The current Coronavirus pandemic is just one more case in human history that magnifies where an individual or household is on the wealth fragility spectrum.

  • We see people that could not go a single week without income.
  • We see people without emergency funds.
  • We see people who took on too much risk.
  • We see people that have far too much debt and leverage.
  • We see people that were clearly living above their means and got exposed.
  • We see who was not saving consistently over time.
  • We see people that were caught chasing get rich quick schemes rather than building robust and anti-fragile financial systems for the long-term.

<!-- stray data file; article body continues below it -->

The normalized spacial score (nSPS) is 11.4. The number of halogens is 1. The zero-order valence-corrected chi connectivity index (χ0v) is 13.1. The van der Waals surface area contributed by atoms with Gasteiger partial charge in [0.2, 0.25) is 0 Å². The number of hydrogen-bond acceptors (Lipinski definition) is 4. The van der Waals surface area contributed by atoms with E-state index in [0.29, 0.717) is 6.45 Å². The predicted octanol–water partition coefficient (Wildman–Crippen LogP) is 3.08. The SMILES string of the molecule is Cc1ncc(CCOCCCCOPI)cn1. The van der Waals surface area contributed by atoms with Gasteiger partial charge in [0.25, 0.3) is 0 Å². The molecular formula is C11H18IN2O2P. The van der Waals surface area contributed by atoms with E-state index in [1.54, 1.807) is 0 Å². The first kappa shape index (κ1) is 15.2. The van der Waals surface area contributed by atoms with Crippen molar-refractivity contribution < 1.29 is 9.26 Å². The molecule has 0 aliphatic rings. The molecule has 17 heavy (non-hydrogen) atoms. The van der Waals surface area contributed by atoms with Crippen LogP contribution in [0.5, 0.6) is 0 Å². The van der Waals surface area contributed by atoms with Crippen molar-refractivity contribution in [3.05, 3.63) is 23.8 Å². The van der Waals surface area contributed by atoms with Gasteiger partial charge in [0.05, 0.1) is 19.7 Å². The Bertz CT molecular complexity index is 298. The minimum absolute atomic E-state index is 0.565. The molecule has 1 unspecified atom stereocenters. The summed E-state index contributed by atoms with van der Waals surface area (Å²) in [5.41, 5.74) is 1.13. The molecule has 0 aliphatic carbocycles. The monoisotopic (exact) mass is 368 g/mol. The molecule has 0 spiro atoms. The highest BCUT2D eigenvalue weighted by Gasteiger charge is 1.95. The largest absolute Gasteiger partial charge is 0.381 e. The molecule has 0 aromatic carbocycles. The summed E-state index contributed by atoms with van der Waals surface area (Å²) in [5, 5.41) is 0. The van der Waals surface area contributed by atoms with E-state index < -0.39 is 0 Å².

• We see people that had no risk management principles in place in their lives.

When we build processes that revolve around becoming anti-fragile, we are playing the long game.  That often means that we sacrifice in the short-term to make ourselves far more effective and successful in the long-run.  If we look at most Americans (today more than ever), we see how most of them are living their lives to optimize for today.  They spend more money than they make.  They eat more food than they need.  They skip workouts to do things that are more fun.  They consume recreational drugs, alcohol, and tobacco that are harmful but make them feel better now.

Playing the short game is not for us in our tribe.  The short game is not the lifestyle we are choosing.  The short game is unattractive because we know that our future will be worse than our present.  Rather, we do the work today to make tomorrow better and then repeat.  The only easy day was yesterday.  Yet, our lives continuously get better.  That is another paradox of success.